1. Moisturise, moisturise, moisturise. To stop the itch and treat AD, frequent use of moisturisers is necessary to hydrate the skin barrier. There is no one best moisturiser; as long as it works for the child, is affordable and the child can tolerate the sensation of the application, use it.
2. Use topical steroids. Topical steroids reduce the itch and quell skin inflammation. Steroids are naturally occurring hormones in the body and abuse of steroids can result in negative side effects. However, with proper supervision from a doctor, the use of steroids in AD is safe. Furthermore, there are different strengths of steroid creams. It is best to verify with your child’s doctor if you have queries about steroid use for your child, instead of reading websites on the Internet. This is because some websites may contain false information. The extreme irrational fear of Damien’s parents resulted in unnecessary suffering of their child. Topical steroids will usually be stopped when the skin flares resolve. Intermittent use of topical steroids does not result in side effects, dependence, or addiction.
3. Trigger avoidance. This is to reduce the frequency of flares. Environmental advice includes avoiding cigarette smoke, house dust mite control measures like regular cleaning of the household, including mattresses and bedding and soft toys, and avoiding harsh soaps for bathing.
Living well with AD
Although there is no definitive cure for AD, proper early control for the flares will enable the child to sleep well and lead a normal quality of life. When there are no flares, the child can take part in outdoor activities such as swimming as long as it is not between 10 am and 4 pm (when the UV rays are strong). Of course, you need to slather sun protection cream on any exposed skin. Wth proper treatment, many children (though not all) have seen good control of AD over time. Hence parents should not give up, but rather, persist with the treatment for their child.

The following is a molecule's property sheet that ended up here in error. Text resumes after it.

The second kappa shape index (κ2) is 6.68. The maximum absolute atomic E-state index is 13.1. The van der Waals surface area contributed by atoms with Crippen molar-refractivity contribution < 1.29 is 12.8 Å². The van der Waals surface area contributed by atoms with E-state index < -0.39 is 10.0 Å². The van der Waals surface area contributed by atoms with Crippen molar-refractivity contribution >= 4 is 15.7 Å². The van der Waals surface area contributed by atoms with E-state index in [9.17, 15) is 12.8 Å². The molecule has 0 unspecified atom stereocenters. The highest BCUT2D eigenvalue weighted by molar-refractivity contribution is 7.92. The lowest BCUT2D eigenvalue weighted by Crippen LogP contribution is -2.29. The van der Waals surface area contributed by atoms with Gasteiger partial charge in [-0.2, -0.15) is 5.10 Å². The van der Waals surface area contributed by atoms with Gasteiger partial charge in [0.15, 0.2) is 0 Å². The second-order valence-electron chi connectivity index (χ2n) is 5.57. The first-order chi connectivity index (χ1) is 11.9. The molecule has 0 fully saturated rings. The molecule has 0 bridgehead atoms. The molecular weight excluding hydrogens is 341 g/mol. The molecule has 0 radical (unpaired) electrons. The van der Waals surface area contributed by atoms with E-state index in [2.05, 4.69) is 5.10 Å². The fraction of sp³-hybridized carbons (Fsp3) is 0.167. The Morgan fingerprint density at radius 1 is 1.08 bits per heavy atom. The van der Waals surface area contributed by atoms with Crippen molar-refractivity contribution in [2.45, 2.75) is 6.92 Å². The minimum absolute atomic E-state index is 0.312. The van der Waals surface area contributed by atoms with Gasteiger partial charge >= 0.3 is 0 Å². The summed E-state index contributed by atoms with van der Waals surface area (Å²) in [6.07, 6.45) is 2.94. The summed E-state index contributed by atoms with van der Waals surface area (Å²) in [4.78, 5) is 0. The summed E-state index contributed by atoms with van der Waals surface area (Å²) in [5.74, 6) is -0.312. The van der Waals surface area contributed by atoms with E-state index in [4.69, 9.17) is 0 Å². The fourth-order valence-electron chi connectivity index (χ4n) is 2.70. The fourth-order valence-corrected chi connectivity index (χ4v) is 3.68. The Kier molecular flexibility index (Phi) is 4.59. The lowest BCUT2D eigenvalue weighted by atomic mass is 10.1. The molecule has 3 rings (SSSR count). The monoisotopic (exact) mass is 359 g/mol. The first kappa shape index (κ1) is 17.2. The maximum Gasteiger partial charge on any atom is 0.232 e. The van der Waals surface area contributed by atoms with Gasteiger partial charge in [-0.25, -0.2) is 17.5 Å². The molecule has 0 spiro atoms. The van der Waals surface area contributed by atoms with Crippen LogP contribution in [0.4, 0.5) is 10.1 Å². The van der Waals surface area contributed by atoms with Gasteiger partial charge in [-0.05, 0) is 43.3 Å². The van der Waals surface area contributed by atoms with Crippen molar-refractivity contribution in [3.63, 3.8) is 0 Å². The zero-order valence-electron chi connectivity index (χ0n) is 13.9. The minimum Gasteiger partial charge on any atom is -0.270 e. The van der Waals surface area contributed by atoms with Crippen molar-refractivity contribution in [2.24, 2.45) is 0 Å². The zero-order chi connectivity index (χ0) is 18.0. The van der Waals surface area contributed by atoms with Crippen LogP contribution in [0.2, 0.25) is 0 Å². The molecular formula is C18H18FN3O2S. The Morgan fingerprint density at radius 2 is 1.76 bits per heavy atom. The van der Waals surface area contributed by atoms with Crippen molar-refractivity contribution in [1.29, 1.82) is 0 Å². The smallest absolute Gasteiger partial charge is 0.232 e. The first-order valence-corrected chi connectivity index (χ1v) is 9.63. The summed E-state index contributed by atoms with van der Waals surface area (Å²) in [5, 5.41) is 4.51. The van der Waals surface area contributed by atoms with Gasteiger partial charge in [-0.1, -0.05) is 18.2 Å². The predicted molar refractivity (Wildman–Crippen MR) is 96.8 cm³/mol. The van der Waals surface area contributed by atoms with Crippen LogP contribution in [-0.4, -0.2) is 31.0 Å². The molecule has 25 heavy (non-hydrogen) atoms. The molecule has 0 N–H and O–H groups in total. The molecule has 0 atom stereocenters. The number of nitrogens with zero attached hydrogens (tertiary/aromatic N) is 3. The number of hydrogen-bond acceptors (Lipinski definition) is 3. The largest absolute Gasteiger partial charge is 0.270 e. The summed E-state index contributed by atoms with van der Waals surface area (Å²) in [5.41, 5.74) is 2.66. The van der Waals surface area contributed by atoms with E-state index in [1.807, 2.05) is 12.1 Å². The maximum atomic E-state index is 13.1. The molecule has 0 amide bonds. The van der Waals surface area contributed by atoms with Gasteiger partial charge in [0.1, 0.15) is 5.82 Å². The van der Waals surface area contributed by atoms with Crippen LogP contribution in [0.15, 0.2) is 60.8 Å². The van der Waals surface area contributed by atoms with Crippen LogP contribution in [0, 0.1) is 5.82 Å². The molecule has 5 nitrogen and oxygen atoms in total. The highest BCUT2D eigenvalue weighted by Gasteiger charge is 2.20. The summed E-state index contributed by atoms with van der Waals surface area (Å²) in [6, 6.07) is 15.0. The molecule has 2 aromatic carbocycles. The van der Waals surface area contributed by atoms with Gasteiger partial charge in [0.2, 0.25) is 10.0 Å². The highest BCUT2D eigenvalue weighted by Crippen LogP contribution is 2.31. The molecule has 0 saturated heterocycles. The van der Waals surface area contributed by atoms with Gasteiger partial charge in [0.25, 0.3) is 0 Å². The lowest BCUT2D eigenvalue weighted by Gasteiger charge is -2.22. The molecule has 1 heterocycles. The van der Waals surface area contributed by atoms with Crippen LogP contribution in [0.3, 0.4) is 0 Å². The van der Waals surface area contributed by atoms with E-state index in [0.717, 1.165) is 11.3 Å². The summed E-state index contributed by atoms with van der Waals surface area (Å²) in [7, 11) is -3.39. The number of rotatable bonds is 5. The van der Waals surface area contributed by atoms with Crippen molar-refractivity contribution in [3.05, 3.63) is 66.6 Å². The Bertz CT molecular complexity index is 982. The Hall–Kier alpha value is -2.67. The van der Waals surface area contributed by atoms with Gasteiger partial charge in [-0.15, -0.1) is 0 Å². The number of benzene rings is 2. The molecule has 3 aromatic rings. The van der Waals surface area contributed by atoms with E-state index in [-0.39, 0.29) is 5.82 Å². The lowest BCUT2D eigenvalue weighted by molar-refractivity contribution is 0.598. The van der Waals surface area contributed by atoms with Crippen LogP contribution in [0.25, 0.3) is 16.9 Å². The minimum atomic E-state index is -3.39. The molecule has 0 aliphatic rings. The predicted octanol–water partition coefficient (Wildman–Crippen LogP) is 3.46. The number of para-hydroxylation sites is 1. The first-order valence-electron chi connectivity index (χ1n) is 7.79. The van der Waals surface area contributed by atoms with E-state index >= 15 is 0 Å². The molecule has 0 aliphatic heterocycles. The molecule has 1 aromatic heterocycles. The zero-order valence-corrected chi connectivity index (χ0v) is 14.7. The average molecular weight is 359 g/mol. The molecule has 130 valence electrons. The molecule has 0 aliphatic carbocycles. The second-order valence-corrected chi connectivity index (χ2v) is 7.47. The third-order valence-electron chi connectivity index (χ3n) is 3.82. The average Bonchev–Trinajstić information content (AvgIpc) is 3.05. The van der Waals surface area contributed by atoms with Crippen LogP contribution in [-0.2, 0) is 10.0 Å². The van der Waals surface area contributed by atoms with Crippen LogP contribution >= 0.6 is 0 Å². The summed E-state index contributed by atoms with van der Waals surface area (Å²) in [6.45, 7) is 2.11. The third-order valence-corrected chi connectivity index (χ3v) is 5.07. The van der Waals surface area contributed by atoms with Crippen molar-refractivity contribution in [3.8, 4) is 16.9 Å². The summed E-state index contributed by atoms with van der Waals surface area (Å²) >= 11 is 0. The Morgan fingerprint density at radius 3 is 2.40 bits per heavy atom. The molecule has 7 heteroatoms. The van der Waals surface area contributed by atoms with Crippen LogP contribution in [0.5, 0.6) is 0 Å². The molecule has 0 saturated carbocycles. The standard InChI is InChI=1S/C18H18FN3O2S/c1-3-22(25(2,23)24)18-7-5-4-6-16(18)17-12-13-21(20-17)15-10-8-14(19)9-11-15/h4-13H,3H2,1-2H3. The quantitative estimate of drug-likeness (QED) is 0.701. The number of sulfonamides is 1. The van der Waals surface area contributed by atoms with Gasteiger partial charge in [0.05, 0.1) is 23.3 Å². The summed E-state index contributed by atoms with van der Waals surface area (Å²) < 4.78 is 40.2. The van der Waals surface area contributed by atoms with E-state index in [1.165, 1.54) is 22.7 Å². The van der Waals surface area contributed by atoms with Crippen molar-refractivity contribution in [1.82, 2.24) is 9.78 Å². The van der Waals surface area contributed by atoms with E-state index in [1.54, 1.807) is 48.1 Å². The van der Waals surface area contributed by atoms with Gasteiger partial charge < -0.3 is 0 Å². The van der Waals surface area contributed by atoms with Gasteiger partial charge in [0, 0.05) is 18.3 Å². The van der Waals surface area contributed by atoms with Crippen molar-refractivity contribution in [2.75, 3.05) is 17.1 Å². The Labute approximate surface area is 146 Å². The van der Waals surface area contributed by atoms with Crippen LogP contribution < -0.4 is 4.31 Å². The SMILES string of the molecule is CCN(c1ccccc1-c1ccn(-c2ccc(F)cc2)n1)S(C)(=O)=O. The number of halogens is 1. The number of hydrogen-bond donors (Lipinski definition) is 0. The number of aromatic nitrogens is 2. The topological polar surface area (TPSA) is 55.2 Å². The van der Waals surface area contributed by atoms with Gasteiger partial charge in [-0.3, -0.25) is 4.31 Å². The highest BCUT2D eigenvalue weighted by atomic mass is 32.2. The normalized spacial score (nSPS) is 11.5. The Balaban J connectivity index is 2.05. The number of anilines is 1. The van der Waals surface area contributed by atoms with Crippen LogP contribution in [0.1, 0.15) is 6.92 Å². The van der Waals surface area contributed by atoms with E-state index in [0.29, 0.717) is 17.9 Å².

Learn more about how to ensure your child’s optimum development and wellbeing at the Happy Child, Happy You parenting seminar. Recommended for parents of young children, this seminar has six childhood medical experts (including Dr. Chong Jin Ho, the author of this article) sharing advice, strategies and insights on how your child develops through his or her growing years.
When: Saturday, 19 May 2018
Time: 1-5 pm
Where: Conrad Centennial Singapore, The Ballroom, Level 2
Tickets: Use the code “RHparenting” to get the Early Bird Promotion price of $10 from now till end-April 2018. Price includes a goodie bag and an afternoon tea break. Admission is free for children below 0.9m in height.
Register: Click here to register and to find out more
Dr Chong Jin Ho is a paediatrician who was previously an Adjunct Assistant Professor at the Duke-NUS Graduate Medical School, an Adjunct Instructor in the Department of Paediatrics, Yong Loo Lin School of Medicine and a clinical teacher in Lee Kong Chian School of Medicine. Dr Chong has a special interest in paediatric dermatology, which includes conditions such as atopic dermatitis (eczema), urticaria and skin infections.